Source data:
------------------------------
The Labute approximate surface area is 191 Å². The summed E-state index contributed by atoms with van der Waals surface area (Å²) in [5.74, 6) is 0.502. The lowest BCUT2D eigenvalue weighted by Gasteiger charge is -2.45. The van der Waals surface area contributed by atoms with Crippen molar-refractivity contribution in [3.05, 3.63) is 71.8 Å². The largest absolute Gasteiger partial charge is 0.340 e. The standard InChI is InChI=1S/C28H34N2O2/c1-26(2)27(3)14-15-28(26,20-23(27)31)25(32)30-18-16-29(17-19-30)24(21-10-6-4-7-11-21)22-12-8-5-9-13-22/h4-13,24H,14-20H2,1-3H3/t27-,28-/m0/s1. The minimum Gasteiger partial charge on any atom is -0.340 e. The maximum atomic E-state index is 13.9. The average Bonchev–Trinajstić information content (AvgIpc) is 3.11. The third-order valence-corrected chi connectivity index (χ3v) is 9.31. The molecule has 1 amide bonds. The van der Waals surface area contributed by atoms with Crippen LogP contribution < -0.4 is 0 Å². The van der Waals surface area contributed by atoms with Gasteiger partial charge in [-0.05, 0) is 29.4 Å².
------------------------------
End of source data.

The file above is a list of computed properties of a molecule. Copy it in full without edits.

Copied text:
The Labute approximate surface area is 191 Å². The summed E-state index contributed by atoms with van der Waals surface area (Å²) in [5.74, 6) is 0.502. The lowest BCUT2D eigenvalue weighted by Gasteiger charge is -2.45. The van der Waals surface area contributed by atoms with Crippen molar-refractivity contribution in [3.05, 3.63) is 71.8 Å². The largest absolute Gasteiger partial charge is 0.340 e. The standard InChI is InChI=1S/C28H34N2O2/c1-26(2)27(3)14-15-28(26,20-23(27)31)25(32)30-18-16-29(17-19-30)24(21-10-6-4-7-11-21)22-12-8-5-9-13-22/h4-13,24H,14-20H2,1-3H3/t27-,28-/m0/s1. The minimum Gasteiger partial charge on any atom is -0.340 e. The maximum atomic E-state index is 13.9. The average Bonchev–Trinajstić information content (AvgIpc) is 3.11. The third-order valence-corrected chi connectivity index (χ3v) is 9.31. The molecule has 1 amide bonds. The van der Waals surface area contributed by atoms with Crippen LogP contribution < -0.4 is 0 Å². The van der Waals surface area contributed by atoms with Gasteiger partial charge in [-0.05, 0) is 29.4 Å².